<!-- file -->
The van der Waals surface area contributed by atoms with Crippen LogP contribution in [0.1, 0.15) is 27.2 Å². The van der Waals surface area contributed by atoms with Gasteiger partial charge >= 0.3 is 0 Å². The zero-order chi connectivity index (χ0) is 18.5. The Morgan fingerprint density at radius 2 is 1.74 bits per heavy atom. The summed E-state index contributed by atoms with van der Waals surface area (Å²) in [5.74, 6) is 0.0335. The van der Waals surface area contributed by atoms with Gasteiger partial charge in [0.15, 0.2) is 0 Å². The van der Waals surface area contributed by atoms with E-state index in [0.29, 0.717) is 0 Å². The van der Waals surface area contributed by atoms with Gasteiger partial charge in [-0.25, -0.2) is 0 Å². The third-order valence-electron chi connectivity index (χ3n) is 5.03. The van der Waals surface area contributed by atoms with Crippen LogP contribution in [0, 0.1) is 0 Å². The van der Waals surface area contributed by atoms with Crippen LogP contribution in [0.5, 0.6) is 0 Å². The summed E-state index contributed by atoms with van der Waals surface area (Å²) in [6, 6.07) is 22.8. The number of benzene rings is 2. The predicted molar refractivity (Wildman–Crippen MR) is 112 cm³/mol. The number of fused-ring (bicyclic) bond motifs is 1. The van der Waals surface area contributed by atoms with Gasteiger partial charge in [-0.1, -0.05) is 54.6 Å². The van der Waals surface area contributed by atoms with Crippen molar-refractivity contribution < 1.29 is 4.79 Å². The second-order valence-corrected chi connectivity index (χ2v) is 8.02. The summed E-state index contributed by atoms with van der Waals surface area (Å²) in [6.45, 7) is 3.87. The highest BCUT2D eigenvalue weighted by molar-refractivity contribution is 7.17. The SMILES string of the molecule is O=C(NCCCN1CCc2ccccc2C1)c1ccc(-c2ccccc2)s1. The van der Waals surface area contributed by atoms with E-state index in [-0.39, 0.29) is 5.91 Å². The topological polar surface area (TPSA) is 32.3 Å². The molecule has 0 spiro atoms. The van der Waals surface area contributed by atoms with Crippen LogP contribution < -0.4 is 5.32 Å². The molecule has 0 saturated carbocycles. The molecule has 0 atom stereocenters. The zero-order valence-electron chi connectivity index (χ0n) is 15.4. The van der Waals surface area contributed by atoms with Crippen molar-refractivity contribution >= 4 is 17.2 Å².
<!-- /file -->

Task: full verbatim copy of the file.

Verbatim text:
The van der Waals surface area contributed by atoms with Crippen LogP contribution in [0.1, 0.15) is 27.2 Å². The van der Waals surface area contributed by atoms with Gasteiger partial charge >= 0.3 is 0 Å². The zero-order chi connectivity index (χ0) is 18.5. The Morgan fingerprint density at radius 2 is 1.74 bits per heavy atom. The summed E-state index contributed by atoms with van der Waals surface area (Å²) in [5.74, 6) is 0.0335. The van der Waals surface area contributed by atoms with Gasteiger partial charge in [0.15, 0.2) is 0 Å². The van der Waals surface area contributed by atoms with E-state index in [0.29, 0.717) is 0 Å². The van der Waals surface area contributed by atoms with Gasteiger partial charge in [-0.25, -0.2) is 0 Å². The third-order valence-electron chi connectivity index (χ3n) is 5.03. The van der Waals surface area contributed by atoms with Crippen LogP contribution in [0, 0.1) is 0 Å². The van der Waals surface area contributed by atoms with Crippen LogP contribution in [0.5, 0.6) is 0 Å². The summed E-state index contributed by atoms with van der Waals surface area (Å²) in [6, 6.07) is 22.8. The number of benzene rings is 2. The predicted molar refractivity (Wildman–Crippen MR) is 112 cm³/mol. The number of fused-ring (bicyclic) bond motifs is 1. The van der Waals surface area contributed by atoms with Gasteiger partial charge in [-0.1, -0.05) is 54.6 Å². The van der Waals surface area contributed by atoms with Crippen molar-refractivity contribution < 1.29 is 4.79 Å². The second-order valence-corrected chi connectivity index (χ2v) is 8.02. The summed E-state index contributed by atoms with van der Waals surface area (Å²) in [6.45, 7) is 3.87. The highest BCUT2D eigenvalue weighted by molar-refractivity contribution is 7.17. The SMILES string of the molecule is O=C(NCCCN1CCc2ccccc2C1)c1ccc(-c2ccccc2)s1. The van der Waals surface area contributed by atoms with E-state index in [-0.39, 0.29) is 5.91 Å². The topological polar surface area (TPSA) is 32.3 Å². The molecule has 0 spiro atoms. The van der Waals surface area contributed by atoms with Crippen LogP contribution < -0.4 is 5.32 Å². The molecule has 0 saturated carbocycles. The molecule has 0 atom stereocenters. The zero-order valence-electron chi connectivity index (χ0n) is 15.4. The van der Waals surface area contributed by atoms with Crippen molar-refractivity contribution >= 4 is 17.2 Å².